A court case in Hawaii related to voting rights and race is similar to a case on Guam, but there are also important differences, an attorney involved with the Guam case said. The U.S. Supreme Court has halted the counting of ballots from a Hawaii election, which was held to select native Hawaiian delegates to draft a document for self-governance. The court has not issued an opinion on the issue, but halted the vote count pending further review. Attorney Christian Adams — one of the attorneys representing Guam resident Arnold Davis, who challenged Guam’s pending political status vote, saying it violates his voting rights — spoke in response to the case in Hawaii.
The Guam vote for decolonization is being challenged in federal court for allegedly discriminating against the island’s non-Chamorro voters. The case, filed by Davis, who isn’t Chamorro and who was not allowed to register for the election, is scheduled to go to trial next July.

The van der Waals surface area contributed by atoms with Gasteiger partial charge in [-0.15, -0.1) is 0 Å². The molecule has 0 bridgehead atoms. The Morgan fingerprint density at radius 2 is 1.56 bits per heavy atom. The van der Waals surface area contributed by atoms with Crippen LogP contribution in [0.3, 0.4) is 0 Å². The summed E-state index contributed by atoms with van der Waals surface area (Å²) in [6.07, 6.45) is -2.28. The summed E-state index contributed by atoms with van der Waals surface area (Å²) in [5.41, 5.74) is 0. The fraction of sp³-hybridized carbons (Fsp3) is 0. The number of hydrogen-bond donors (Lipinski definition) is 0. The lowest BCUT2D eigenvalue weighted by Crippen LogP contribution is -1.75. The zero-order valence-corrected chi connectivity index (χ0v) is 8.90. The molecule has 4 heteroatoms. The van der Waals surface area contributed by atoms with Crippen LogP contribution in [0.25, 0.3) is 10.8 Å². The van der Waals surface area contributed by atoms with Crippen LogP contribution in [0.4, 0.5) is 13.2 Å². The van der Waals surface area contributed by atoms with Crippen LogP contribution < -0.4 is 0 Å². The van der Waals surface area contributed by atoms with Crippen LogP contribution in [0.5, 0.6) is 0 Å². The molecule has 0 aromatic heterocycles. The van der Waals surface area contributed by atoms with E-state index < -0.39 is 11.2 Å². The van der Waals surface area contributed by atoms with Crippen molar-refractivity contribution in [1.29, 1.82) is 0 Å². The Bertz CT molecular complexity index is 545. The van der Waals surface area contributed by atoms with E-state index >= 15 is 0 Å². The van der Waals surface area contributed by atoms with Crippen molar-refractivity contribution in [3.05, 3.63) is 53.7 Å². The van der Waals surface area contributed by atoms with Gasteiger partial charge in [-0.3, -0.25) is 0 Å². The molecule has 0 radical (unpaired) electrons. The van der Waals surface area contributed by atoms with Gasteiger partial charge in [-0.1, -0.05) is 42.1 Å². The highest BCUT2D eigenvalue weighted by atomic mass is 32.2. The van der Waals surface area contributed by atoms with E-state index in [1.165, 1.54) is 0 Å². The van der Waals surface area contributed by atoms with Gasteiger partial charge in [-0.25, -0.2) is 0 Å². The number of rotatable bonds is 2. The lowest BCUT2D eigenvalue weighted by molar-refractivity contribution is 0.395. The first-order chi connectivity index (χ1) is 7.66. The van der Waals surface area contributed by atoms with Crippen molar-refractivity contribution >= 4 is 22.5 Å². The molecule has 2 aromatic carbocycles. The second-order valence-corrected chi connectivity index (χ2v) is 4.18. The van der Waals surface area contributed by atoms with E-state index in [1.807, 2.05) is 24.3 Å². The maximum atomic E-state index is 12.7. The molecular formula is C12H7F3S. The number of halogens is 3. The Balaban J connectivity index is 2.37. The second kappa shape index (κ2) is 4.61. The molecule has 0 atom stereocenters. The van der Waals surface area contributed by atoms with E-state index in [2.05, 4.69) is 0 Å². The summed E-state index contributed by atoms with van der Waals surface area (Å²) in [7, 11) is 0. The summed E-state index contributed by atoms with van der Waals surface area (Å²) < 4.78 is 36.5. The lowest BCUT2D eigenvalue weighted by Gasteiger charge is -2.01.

Adams on Tuesday said the Hawaii case and Guam case are similar, but with some differences.
“Guam is in a very different position because Congress has enacted a Bill of Rights in the Organic Act, which doesn’t exist in Hawaii. Guam has even less ability to restrict the franchise than does Hawaii,” Adams said.
Full Article: Guam plebiscite case similar, different from Hawaii.